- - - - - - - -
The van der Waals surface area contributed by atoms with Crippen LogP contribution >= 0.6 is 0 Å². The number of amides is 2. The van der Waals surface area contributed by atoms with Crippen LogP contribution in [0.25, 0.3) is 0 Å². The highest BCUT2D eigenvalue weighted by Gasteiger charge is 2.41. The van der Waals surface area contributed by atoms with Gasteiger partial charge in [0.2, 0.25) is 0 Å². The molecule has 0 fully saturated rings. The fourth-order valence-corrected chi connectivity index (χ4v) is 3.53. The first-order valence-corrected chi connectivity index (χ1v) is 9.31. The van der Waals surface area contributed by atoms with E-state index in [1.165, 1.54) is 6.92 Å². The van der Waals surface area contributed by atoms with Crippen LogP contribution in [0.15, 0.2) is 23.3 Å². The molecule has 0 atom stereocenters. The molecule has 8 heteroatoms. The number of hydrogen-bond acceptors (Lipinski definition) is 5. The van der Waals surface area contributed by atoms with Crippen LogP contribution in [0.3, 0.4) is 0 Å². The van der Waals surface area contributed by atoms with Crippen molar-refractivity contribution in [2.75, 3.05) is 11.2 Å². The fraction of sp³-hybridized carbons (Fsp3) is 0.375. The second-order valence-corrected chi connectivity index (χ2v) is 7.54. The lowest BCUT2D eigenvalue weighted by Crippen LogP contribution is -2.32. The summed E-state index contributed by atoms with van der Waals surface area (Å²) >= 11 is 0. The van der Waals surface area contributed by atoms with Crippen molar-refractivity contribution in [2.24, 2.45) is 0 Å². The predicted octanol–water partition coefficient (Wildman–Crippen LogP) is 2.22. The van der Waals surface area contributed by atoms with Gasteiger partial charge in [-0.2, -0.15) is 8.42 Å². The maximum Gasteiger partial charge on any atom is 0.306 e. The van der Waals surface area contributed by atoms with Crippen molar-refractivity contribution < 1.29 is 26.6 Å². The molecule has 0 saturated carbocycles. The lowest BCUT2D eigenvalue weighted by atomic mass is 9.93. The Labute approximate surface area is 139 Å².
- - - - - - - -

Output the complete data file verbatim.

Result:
The van der Waals surface area contributed by atoms with Crippen LogP contribution >= 0.6 is 0 Å². The number of amides is 2. The van der Waals surface area contributed by atoms with Crippen LogP contribution in [0.25, 0.3) is 0 Å². The highest BCUT2D eigenvalue weighted by Gasteiger charge is 2.41. The van der Waals surface area contributed by atoms with Gasteiger partial charge in [0.2, 0.25) is 0 Å². The molecule has 0 fully saturated rings. The fourth-order valence-corrected chi connectivity index (χ4v) is 3.53. The first-order valence-corrected chi connectivity index (χ1v) is 9.31. The van der Waals surface area contributed by atoms with E-state index in [1.165, 1.54) is 6.92 Å². The van der Waals surface area contributed by atoms with Crippen LogP contribution in [0.15, 0.2) is 23.3 Å². The molecule has 0 atom stereocenters. The molecule has 8 heteroatoms. The number of hydrogen-bond acceptors (Lipinski definition) is 5. The van der Waals surface area contributed by atoms with Crippen LogP contribution in [0.3, 0.4) is 0 Å². The van der Waals surface area contributed by atoms with Crippen molar-refractivity contribution in [2.75, 3.05) is 11.2 Å². The fraction of sp³-hybridized carbons (Fsp3) is 0.375. The second-order valence-corrected chi connectivity index (χ2v) is 7.54. The lowest BCUT2D eigenvalue weighted by Crippen LogP contribution is -2.32. The summed E-state index contributed by atoms with van der Waals surface area (Å²) >= 11 is 0. The van der Waals surface area contributed by atoms with Crippen molar-refractivity contribution in [2.24, 2.45) is 0 Å². The predicted octanol–water partition coefficient (Wildman–Crippen LogP) is 2.22. The van der Waals surface area contributed by atoms with Gasteiger partial charge in [-0.2, -0.15) is 8.42 Å². The maximum Gasteiger partial charge on any atom is 0.306 e. The van der Waals surface area contributed by atoms with Crippen molar-refractivity contribution < 1.29 is 26.6 Å². The molecule has 0 saturated carbocycles. The lowest BCUT2D eigenvalue weighted by atomic mass is 9.93. The Labute approximate surface area is 139 Å².